Nordstrom Board Rings Up 'No Sale' To Family Members

There's a group of people in Seattle who think that department stores — at least the high-end one that’s based there — have a rosier future than others may believe. Acting on the advice of a special committee, the board of directors of Nordstrom yesterday turned down an offer of $50 in cash for each share of the company that descendants of founder John Nordstrom don’t already own. 

“The offer was below Monday's closing price of about $51.90 a share. The stock fell about 2% in after-hours trading Monday, to roughly $50.50 a share,” reports  CNBC’s Lauren Hirsch.

“A group of Nordstrom family members, which owns 31.2% of Nordstrom, has been working to take the retailer private since last year. The company had appointed a special committee to the company's board to evaluate those efforts,” Hirsch continues. 



“The special committee has reviewed the group’s indicative acquisition proposal, in consultation with its financial advisor and legal counsel, and has determined that the price proposed is inadequate,” Nordstrom states in a press release. “The special committee of the board on Monday said unless the family group can substantially improve its offer price, it plans to end discussions.”

They’re evidently going to try.

“The family group is now working on a new offer, according to a source familiar with the matter who requested not to be identified discussing confidential deliberations,” writes Reuters’ Harry Brumpton.

The fact that the family group’s offer was lower than the retailer’s closing price “illustrates the challenges of orchestrating a bid that will appeal to shareholders as well as the investment banks financing the bid and the family’s equity partner, buyout firm Leonard Green & Partners LP,” he observes.

“As part of the deal, the group would also buy 21% of the family’s current stake, allowing the heirs to cash out about $550 million of their ownership in the retail chain,” reports Suzanne Kapner for the Wall Street Journal.

“The family’s shares are mostly held by Bruce Nordstrom, a grandson of the founder and a former CEO, and his sister Anne Gittinger. The group also includes Bruce’s sons, Blake, Peter and Erik, who hold the title of co-president, and James Nordstrom, their cousin, who is president of stores,” Kapner writes.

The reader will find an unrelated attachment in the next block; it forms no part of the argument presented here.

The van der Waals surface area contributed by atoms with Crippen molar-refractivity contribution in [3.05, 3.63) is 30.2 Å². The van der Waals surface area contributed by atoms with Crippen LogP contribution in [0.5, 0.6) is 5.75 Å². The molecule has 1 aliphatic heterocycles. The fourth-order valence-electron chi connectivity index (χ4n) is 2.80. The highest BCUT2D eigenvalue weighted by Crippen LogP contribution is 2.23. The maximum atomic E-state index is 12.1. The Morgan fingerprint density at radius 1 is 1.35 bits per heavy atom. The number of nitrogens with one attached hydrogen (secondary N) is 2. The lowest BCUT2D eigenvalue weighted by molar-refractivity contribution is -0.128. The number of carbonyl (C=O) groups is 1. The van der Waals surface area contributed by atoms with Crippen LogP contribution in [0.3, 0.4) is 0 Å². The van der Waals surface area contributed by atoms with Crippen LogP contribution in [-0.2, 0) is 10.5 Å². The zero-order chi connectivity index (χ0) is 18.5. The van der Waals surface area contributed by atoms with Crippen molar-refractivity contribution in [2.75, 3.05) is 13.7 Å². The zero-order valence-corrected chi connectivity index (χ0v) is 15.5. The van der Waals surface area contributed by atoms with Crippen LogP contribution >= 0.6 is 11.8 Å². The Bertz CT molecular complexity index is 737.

“This is no ordinary takeover battle. The group representing the founding family includes the retailer’s highest-ranking executives … a triumvirate that operates in place of a traditional chief executive officer. They’re up against their own independent directors, such as JPMorgan Chase & Co. executive Gordon Smith and TaskRabbit Inc. CEO Stacy Brown-Philpot,” writes Lindsey Rupp for Bloomberg.

“Everyone wants the best deal,” says Bloomberg Intelligence analyst Poonam Goyal, telling Rupp “the clash also may help draw rival bidders into the fray, potentially sending the price above $50. ‘They’ve set a floor, for sure,’” Goyal feels.

Meanwhile, “the family emphasized that the $50-a-share price represented a roughly 24% premium over where the shares were trading before it announced its intention to go private in June,” Michael Corkery points out for the New York Times. “The special committee, which includes the retailer’s independent directors, was formed to lead an impartial sales process on behalf of shareholders who are not part of the family.”

“Nordstrom has managed to avoid some of the pitfalls of other clothing and apparel stores by taking a conservative approach to opening new stores. But through the fall, the company still had trouble lining up financing to go private, as banks and other lenders waited to see how Nordstrom and other retailers weathered the holidays,” Corkery reports.

It also has been “investing heavily to try to adapt to the rise in online shopping. While some of its innovations — including opening a store in Los Angeles that doesn’t actually carry any clothes — have won it kudos from customers, analysts say it’s unclear whether the moves will pay off,” the WSJ’s Kapner observes.

The family wants to go private because “the company would have more freedom to try out new concepts without the constant scrutiny of investors and the pressure to deliver immediate financial returns,” reports USA Today. “But the retailer said in October that such plans were on hold since financing was hard to find on the brink of the upcoming holiday season.

“Then news came last week that Nordstrom’s holiday season was strong. The company reported record sales in 2017, yielding $15.1 billion in revenue, up from $14.4 billion the previous year.”

Hmmm. Maybe there's just something in the air in Seattle.

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